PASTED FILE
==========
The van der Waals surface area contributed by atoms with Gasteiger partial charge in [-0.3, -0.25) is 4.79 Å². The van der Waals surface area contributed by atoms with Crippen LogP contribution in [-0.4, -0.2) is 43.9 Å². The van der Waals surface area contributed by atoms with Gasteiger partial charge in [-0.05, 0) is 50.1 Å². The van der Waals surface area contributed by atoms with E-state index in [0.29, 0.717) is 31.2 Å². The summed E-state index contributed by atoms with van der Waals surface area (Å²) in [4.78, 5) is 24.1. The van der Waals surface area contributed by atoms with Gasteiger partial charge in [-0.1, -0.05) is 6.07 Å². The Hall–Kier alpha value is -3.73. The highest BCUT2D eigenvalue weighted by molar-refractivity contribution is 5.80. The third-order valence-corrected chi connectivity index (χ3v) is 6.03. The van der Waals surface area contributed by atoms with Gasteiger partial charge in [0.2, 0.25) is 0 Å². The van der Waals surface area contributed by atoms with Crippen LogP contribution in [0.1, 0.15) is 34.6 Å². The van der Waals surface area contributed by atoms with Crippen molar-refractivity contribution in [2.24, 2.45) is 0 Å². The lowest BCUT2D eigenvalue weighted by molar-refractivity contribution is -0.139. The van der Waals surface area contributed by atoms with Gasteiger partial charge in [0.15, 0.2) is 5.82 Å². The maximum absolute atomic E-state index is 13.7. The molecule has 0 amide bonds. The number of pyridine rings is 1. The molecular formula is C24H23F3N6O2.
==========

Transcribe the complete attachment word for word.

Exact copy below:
The van der Waals surface area contributed by atoms with Gasteiger partial charge in [-0.3, -0.25) is 4.79 Å². The van der Waals surface area contributed by atoms with Crippen LogP contribution in [-0.4, -0.2) is 43.9 Å². The van der Waals surface area contributed by atoms with Gasteiger partial charge in [-0.05, 0) is 50.1 Å². The van der Waals surface area contributed by atoms with E-state index in [0.29, 0.717) is 31.2 Å². The summed E-state index contributed by atoms with van der Waals surface area (Å²) in [4.78, 5) is 24.1. The van der Waals surface area contributed by atoms with Gasteiger partial charge in [-0.1, -0.05) is 6.07 Å². The Hall–Kier alpha value is -3.73. The highest BCUT2D eigenvalue weighted by molar-refractivity contribution is 5.80. The third-order valence-corrected chi connectivity index (χ3v) is 6.03. The van der Waals surface area contributed by atoms with Gasteiger partial charge in [0.2, 0.25) is 0 Å². The van der Waals surface area contributed by atoms with Crippen LogP contribution in [0.1, 0.15) is 34.6 Å². The van der Waals surface area contributed by atoms with Crippen molar-refractivity contribution in [2.24, 2.45) is 0 Å². The lowest BCUT2D eigenvalue weighted by molar-refractivity contribution is -0.139. The van der Waals surface area contributed by atoms with Gasteiger partial charge in [0.15, 0.2) is 5.82 Å². The maximum absolute atomic E-state index is 13.7. The molecule has 0 amide bonds. The number of pyridine rings is 1. The molecular formula is C24H23F3N6O2.